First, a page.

Scott Orr, associate director of the IU Center for Cybersecurity Research and adjunct faculty member in computer science, teaches courses in Internet security in the School of Science at IUPUI.

"For as long as there has been information that has needed to be kept secret, codes and ciphers have been around to protect such information. Cryptography has always been an arms race between those who encoded messages and others desperately trying to crack them. Those who read (see) 'The Da Vinci Code' and get caught up in its mystery, should remember that the novel's depiction of the world of coded messages is just the tip of the iceberg."

Xukai Zou is an assistant professor in the Department of Computer and Information Science in the School of Science at IUPUI.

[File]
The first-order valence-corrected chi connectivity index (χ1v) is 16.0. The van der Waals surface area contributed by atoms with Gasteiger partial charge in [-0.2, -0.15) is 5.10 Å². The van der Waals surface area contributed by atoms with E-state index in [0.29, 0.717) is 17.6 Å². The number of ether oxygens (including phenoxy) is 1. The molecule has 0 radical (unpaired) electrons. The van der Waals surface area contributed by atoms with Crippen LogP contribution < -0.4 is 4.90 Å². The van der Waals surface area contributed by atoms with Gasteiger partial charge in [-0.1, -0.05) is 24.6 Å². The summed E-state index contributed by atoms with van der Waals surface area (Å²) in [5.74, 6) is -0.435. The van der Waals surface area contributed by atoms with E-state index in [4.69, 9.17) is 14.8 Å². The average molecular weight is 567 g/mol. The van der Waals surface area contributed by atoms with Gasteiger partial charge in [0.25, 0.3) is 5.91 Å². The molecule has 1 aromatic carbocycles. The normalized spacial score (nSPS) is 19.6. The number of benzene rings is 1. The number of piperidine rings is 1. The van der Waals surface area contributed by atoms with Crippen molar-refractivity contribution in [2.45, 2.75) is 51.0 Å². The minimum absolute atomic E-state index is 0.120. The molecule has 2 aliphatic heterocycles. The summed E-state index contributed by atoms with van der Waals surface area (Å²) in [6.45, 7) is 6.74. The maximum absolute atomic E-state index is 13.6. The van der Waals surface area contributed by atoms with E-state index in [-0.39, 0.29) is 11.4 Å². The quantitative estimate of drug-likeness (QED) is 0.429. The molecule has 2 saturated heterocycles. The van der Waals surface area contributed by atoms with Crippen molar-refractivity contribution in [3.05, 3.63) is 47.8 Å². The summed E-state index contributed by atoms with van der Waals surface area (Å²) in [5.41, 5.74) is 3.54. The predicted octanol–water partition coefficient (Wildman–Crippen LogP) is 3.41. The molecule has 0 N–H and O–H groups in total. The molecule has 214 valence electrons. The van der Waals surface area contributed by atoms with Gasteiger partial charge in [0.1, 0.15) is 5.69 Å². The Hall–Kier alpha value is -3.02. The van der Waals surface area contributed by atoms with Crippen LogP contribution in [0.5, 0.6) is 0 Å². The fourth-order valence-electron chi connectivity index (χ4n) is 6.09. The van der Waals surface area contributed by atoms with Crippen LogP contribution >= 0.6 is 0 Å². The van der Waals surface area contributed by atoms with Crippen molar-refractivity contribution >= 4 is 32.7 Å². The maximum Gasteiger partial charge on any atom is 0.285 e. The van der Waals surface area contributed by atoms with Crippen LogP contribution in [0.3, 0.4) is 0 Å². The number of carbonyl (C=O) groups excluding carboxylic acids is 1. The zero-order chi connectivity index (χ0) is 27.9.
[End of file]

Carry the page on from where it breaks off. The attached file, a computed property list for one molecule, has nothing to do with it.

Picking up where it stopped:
"An anagram is a rearrangement of characters of a word or phase to formanother word or phrase, for example, 'large' is an anagram of 'lager,' as is 'regal.'Anagramming is used in cryptography for message confidentiality. In particular, to provide secrecy, the letters in a message are rearranged based on some permutation agreed upon between the message sender and receiver in advance. The first cryptographic device for such secret coding - called the Spartan Scytale coding - dates back to the fifth century."